Thanks to the Indian, I mean Native American summer, we’ve enjoyed until this recent freeze, my husband and I, both nature lovers, and our two neighbors, Debbie and Lon, decided to partake in our last attempt at a water sport on the East End of Long Island.
First, let me tell you a little about this middle-aged kayaking crew: Debbie, of a soft-spoken and fastidious nature, has told us numerous times of her experience when she was a little girl going down the fire escape at school during a fire drill, and a bird flew by and got stuck in her long hair. Ever since that traumatic experience, she’s been phobic about birds. Understandable.
Her husband, Lon, 6’2,” of superior intelligence, and a very successful businessman of his own financial service company, challenges himself yearly to running marathons and scaling mountains like Kilimanjaro. But, on this one lovely Sunday afternoon, the end of Autumn, Lon did not come to the table — unless of course he had been served bird under sauce and a sprig of parsley. Yep, this was a first — the overachiever exposed his shortcoming.
After a hectic workweek, we started to unwind, as we paddled along the river, not making a sound, until eagle-eyed Lon spotted something far away in the water, and asked in a flat tone, “What’s that duck got in its mouth?” None of us could tell from the distance, so I paddled over at top speed, and saw the large bird was in distress. When I got closer, I yelled back to the others. “This is no duck!”
“What is it?” they shouted back.
“It’s a cormorant.”
A cormorant is a big long-necked black bird, larger than a seagull, smaller than a goose, with an extensive bill. This bird has a wing span of 52 inches, and is known for diving totally under the water to retrieve fish. In fact, back in the old days, fisherman used to tie a leash around its neck, throw it off the boat, pull it back up and yank that darn fish right out of the cormorant’s mouth for themselves.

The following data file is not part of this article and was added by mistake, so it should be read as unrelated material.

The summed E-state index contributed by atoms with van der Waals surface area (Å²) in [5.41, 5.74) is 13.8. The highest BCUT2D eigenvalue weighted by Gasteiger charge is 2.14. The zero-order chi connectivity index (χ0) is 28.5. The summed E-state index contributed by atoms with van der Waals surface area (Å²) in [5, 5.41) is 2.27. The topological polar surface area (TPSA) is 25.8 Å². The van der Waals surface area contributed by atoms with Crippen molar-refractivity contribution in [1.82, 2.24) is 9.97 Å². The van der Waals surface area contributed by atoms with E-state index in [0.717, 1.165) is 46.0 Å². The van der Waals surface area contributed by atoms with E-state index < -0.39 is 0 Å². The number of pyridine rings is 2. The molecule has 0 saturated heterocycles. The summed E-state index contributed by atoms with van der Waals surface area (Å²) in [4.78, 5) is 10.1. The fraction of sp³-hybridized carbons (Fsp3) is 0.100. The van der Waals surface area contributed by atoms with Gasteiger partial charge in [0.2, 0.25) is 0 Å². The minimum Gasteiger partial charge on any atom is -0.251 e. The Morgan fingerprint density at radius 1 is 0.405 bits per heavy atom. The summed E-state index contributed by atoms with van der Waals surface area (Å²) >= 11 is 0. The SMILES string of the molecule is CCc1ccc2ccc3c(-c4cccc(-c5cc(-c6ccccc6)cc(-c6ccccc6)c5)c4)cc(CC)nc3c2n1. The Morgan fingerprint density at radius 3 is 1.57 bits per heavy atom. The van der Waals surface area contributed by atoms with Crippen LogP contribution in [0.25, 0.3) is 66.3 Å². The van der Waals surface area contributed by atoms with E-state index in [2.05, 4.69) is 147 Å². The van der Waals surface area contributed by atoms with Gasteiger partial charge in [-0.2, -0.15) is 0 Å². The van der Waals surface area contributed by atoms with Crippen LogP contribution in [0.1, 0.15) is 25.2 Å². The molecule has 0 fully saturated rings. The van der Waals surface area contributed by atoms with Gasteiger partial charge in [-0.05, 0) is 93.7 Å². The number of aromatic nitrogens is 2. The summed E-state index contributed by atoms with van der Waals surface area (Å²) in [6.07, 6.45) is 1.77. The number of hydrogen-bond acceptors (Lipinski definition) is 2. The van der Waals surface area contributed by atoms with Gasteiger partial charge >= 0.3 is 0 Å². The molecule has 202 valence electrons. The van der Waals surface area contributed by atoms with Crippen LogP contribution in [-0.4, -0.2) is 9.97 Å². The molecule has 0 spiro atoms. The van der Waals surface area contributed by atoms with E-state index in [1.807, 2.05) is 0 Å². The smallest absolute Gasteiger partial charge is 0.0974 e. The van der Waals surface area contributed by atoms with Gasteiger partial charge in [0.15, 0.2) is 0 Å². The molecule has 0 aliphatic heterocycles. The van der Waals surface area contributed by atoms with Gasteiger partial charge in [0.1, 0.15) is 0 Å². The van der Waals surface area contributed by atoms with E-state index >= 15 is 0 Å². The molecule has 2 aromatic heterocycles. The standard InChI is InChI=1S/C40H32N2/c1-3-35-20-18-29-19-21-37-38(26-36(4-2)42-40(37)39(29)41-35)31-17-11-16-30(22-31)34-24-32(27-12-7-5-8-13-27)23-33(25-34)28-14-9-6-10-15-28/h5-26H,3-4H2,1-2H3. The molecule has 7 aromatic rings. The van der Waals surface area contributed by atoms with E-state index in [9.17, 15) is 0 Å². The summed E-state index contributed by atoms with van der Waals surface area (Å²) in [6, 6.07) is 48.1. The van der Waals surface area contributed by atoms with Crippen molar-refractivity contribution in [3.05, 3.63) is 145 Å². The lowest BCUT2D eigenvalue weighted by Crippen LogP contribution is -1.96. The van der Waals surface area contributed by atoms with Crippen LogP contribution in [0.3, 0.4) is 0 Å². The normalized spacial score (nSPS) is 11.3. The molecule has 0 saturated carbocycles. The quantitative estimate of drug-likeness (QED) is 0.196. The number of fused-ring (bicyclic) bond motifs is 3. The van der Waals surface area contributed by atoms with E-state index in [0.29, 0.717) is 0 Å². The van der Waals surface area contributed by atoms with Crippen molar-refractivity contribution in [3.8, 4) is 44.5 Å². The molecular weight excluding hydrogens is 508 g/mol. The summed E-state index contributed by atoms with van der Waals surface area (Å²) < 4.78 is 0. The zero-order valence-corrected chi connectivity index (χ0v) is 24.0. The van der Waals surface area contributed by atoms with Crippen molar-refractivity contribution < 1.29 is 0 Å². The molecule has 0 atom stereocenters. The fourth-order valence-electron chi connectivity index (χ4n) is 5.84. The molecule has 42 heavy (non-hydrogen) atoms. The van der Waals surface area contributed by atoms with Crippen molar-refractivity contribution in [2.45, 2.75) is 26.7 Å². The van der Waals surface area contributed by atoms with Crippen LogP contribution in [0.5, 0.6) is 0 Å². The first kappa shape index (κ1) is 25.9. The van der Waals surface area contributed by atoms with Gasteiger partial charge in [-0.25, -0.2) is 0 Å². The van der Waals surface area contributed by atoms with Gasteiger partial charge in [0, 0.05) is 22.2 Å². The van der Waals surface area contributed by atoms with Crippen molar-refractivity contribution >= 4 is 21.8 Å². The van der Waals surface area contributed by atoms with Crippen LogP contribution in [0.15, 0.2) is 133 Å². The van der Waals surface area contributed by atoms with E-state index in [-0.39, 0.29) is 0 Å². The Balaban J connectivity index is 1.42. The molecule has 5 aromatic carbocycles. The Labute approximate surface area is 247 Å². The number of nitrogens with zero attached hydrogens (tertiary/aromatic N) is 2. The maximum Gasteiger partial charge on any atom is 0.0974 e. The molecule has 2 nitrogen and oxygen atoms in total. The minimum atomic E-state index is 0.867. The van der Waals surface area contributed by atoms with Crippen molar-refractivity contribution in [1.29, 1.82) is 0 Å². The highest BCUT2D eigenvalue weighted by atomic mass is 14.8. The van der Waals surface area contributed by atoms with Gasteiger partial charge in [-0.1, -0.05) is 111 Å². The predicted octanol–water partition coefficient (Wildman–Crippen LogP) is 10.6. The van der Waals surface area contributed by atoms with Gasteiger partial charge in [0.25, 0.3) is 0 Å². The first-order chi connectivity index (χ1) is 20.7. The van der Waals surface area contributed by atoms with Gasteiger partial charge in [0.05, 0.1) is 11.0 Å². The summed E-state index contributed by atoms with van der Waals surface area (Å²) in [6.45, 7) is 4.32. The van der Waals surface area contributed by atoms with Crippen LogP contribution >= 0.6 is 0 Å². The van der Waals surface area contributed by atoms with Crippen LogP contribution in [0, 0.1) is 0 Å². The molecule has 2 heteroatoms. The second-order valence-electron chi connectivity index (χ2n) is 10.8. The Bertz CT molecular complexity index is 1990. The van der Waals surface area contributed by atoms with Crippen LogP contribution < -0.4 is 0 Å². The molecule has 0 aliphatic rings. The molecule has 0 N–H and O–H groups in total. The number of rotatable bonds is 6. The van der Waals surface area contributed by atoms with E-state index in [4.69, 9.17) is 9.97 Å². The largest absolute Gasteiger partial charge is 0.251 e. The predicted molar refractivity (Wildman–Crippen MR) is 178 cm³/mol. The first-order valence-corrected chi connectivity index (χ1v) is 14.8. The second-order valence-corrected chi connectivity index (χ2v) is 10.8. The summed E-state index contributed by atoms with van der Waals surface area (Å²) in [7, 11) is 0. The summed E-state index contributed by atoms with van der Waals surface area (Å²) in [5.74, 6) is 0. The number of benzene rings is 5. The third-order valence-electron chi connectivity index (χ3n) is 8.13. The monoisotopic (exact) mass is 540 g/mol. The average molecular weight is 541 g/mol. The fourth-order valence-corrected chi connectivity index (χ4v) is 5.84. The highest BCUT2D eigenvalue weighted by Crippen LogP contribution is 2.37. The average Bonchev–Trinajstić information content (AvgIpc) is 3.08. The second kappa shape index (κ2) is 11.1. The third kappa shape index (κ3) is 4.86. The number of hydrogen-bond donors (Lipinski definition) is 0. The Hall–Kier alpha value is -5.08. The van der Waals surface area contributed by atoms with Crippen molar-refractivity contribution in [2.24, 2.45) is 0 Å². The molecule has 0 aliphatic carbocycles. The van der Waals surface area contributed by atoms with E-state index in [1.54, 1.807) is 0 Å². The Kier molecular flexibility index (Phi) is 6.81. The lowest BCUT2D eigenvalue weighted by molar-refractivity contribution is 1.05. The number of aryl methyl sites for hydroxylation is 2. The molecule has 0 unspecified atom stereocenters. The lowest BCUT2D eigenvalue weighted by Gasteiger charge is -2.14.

I tried not to think about its history, as I got close enough to see the distress the poor animal was in. I started to cry for help. “Somebody, help! The bird’s drowning!”
My husband, Bruce, somewhat apprehensive, is used to my animal rescue stories, and knew I was getting extremely upset and slowly started rowing over to me. “Calm down. Calm down.”
The bird was on its side, swimming in circles, trying to get away from me, and I couldn’t keep up. I got close enough to see a nest of fishing line tangled over him, stuck in his mouth, wrapped around his entire body, and under his wings and legs. The others caught up to where I was, well not quite where I was . . . in case it turned out to be the Loch Ness Monster, I suppose. Debbie and Bruce asked me too many questions as I was trying to close in on the cormorant. Lon, Mr. CEO, looked quite relaxed in his kayak, leaning back, arms crossed behind his neck, observing the birdbrains. I looked at him and contemplated the length of my oar.
The cormorant was getting more frightened by the minute, and dived completely under the dark water. I became hysterical, “This is it! He’s drowned! Oh my God!”
Finally, Debbie and Bruce paddled up next to me. Sure, now that they thought the bird was gone. Surprised the heck out of all of us when the bird indiscriminately Popped up out of the water. We rowed over to it again, not the most proficient kayakers in the East, I might add, and surrounded the powerless fowl. (Speaking of fowl, I had a few choice words for Lon, who had lit up a cigar, musing, probably about mutual funds. He may has well have been sitting in his Brooke’s Brother’s suit with suspenders.)